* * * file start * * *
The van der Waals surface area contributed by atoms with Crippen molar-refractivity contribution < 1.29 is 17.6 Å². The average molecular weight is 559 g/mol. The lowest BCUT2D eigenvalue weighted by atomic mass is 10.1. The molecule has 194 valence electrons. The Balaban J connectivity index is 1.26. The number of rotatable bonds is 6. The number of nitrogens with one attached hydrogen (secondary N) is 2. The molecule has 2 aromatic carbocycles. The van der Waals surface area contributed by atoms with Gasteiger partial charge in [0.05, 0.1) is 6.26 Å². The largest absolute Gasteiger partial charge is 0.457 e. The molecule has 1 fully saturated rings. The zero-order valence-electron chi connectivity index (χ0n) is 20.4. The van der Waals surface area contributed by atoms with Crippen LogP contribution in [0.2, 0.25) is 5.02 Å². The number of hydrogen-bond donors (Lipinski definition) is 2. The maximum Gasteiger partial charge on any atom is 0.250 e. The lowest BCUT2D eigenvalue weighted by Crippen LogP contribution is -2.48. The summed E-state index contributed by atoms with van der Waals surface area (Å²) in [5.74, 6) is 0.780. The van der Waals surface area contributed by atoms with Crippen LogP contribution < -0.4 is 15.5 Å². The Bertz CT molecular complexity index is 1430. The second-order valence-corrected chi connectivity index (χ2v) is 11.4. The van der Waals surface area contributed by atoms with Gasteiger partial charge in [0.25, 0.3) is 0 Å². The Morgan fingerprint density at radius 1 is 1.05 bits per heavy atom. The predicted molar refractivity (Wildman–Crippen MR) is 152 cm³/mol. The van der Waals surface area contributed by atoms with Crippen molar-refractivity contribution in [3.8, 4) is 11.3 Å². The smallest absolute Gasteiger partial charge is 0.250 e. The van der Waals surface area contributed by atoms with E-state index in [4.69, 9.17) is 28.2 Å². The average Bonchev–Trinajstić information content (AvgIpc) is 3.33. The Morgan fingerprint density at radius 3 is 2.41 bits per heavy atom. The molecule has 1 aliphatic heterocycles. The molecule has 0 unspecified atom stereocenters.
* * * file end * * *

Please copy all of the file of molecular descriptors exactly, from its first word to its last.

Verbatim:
The van der Waals surface area contributed by atoms with Crippen molar-refractivity contribution < 1.29 is 17.6 Å². The average molecular weight is 559 g/mol. The lowest BCUT2D eigenvalue weighted by atomic mass is 10.1. The molecule has 194 valence electrons. The Balaban J connectivity index is 1.26. The number of rotatable bonds is 6. The number of nitrogens with one attached hydrogen (secondary N) is 2. The molecule has 2 aromatic carbocycles. The van der Waals surface area contributed by atoms with Gasteiger partial charge in [0.05, 0.1) is 6.26 Å². The largest absolute Gasteiger partial charge is 0.457 e. The molecule has 1 fully saturated rings. The zero-order valence-electron chi connectivity index (χ0n) is 20.4. The van der Waals surface area contributed by atoms with Crippen LogP contribution in [0.2, 0.25) is 5.02 Å². The number of hydrogen-bond donors (Lipinski definition) is 2. The maximum Gasteiger partial charge on any atom is 0.250 e. The lowest BCUT2D eigenvalue weighted by Crippen LogP contribution is -2.48. The summed E-state index contributed by atoms with van der Waals surface area (Å²) in [5.74, 6) is 0.780. The van der Waals surface area contributed by atoms with Crippen LogP contribution < -0.4 is 15.5 Å². The Bertz CT molecular complexity index is 1430. The second-order valence-corrected chi connectivity index (χ2v) is 11.4. The van der Waals surface area contributed by atoms with Gasteiger partial charge in [0.25, 0.3) is 0 Å². The Morgan fingerprint density at radius 1 is 1.05 bits per heavy atom. The predicted molar refractivity (Wildman–Crippen MR) is 152 cm³/mol. The van der Waals surface area contributed by atoms with Crippen molar-refractivity contribution in [3.8, 4) is 11.3 Å². The smallest absolute Gasteiger partial charge is 0.250 e. The van der Waals surface area contributed by atoms with E-state index in [4.69, 9.17) is 28.2 Å². The average Bonchev–Trinajstić information content (AvgIpc) is 3.33. The Morgan fingerprint density at radius 3 is 2.41 bits per heavy atom. The molecule has 1 aliphatic heterocycles. The molecule has 0 unspecified atom stereocenters.